The president was angry because these senators had questioned [U.N. Ambassador] Susan Rice as one part of a search they were conducting to find the truth. As far as Susan Rice is concerned, anyone not living in a cave at the time knows she went out at the president’s request, five days after the attack, and blamed it on an “anti-Muslim video” and also said that “al-Qaida was decimated.” We all know that was false, just as she knew it. What is even worse is that what happened in Benghazi need not have happened at all.

“Konspiracies?” Politics? The only politics being played are those that were played before, during and are now still being played by this administration as they seek to cover up the needless deaths of four Americans in an embassy that should have been protected and wasn’t.

Alice Baum


Politicians need to stop interfering with religion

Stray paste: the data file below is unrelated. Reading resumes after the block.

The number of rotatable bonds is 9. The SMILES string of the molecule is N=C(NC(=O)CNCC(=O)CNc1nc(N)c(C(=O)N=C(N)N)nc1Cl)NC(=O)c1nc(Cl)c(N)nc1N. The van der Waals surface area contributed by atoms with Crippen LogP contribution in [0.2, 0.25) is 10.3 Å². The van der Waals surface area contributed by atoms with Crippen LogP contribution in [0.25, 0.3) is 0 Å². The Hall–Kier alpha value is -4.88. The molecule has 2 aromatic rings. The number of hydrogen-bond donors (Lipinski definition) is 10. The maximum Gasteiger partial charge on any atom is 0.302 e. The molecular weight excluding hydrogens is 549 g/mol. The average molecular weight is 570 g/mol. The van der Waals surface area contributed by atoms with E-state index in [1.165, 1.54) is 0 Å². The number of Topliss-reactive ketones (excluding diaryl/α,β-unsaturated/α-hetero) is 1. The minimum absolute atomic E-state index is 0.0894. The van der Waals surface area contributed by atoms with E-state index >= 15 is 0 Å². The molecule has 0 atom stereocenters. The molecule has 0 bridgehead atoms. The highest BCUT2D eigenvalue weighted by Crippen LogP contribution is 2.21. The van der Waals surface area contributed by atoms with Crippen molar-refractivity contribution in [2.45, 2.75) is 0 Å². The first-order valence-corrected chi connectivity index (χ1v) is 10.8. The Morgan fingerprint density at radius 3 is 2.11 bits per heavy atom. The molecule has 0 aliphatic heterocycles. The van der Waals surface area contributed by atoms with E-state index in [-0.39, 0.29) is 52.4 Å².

Re E.J. Dionne’s Nov. 26 column [“Catholic bishops need to tone down the politics”], stating bishops should stay out of politics: I venture to say politicians, stay out of religion.

Archbishop Charles Chaput of Philadelphia has every right to inform us of the dangers of government getting involved in religion. We are slowly losing religious freedom because of “government invasion.”

Because Archbishop Chaput recognizes certain political agendas, he is obliged to tell his community. That’s what a leader does, and he was not in fear of passing along this information.

God bless Archbishop Chaput and all others willing to speak out.

Noreen Gulnick


Coalition grows to stop Constitution Pipeline